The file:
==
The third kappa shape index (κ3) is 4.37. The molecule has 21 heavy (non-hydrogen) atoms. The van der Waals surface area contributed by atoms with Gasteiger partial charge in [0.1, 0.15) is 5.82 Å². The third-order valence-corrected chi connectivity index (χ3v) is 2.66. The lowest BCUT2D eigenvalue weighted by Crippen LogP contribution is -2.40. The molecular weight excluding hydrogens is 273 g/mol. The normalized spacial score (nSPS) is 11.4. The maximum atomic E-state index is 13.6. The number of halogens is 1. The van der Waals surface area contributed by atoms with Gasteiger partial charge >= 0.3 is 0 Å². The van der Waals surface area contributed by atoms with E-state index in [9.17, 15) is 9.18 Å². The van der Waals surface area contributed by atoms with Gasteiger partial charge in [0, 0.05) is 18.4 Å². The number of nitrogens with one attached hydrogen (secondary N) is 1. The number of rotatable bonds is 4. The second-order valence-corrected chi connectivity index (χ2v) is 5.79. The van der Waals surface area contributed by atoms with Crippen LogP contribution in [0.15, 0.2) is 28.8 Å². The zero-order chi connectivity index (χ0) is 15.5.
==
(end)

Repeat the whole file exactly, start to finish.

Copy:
The third kappa shape index (κ3) is 4.37. The molecule has 21 heavy (non-hydrogen) atoms. The van der Waals surface area contributed by atoms with Gasteiger partial charge in [0.1, 0.15) is 5.82 Å². The third-order valence-corrected chi connectivity index (χ3v) is 2.66. The lowest BCUT2D eigenvalue weighted by Crippen LogP contribution is -2.40. The molecular weight excluding hydrogens is 273 g/mol. The normalized spacial score (nSPS) is 11.4. The maximum atomic E-state index is 13.6. The number of halogens is 1. The van der Waals surface area contributed by atoms with Gasteiger partial charge >= 0.3 is 0 Å². The van der Waals surface area contributed by atoms with E-state index in [9.17, 15) is 9.18 Å². The van der Waals surface area contributed by atoms with Gasteiger partial charge in [0, 0.05) is 18.4 Å². The number of nitrogens with one attached hydrogen (secondary N) is 1. The number of rotatable bonds is 4. The second-order valence-corrected chi connectivity index (χ2v) is 5.79. The van der Waals surface area contributed by atoms with Crippen LogP contribution in [0.15, 0.2) is 28.8 Å². The zero-order chi connectivity index (χ0) is 15.5.